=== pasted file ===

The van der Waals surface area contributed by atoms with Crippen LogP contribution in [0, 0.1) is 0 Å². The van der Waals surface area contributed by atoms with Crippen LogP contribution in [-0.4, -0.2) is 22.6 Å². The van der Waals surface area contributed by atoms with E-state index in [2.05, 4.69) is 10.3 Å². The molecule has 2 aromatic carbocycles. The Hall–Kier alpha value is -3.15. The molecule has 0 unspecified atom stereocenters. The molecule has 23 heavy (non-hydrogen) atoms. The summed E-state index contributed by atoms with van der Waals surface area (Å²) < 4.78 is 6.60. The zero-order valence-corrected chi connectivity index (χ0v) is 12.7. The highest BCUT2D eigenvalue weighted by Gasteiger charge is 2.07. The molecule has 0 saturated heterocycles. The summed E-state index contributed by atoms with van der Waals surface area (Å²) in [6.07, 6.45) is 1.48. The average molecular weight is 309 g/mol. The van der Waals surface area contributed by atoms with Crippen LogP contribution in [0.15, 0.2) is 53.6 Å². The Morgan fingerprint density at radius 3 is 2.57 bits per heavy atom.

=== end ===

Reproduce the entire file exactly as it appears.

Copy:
The van der Waals surface area contributed by atoms with Crippen LogP contribution in [0, 0.1) is 0 Å². The van der Waals surface area contributed by atoms with Crippen LogP contribution in [-0.4, -0.2) is 22.6 Å². The van der Waals surface area contributed by atoms with E-state index in [2.05, 4.69) is 10.3 Å². The molecule has 2 aromatic carbocycles. The Hall–Kier alpha value is -3.15. The molecule has 0 unspecified atom stereocenters. The molecule has 23 heavy (non-hydrogen) atoms. The summed E-state index contributed by atoms with van der Waals surface area (Å²) < 4.78 is 6.60. The zero-order valence-corrected chi connectivity index (χ0v) is 12.7. The highest BCUT2D eigenvalue weighted by Gasteiger charge is 2.07. The molecule has 0 saturated heterocycles. The summed E-state index contributed by atoms with van der Waals surface area (Å²) in [6.07, 6.45) is 1.48. The average molecular weight is 309 g/mol. The van der Waals surface area contributed by atoms with Crippen LogP contribution in [0.15, 0.2) is 53.6 Å². The Morgan fingerprint density at radius 3 is 2.57 bits per heavy atom.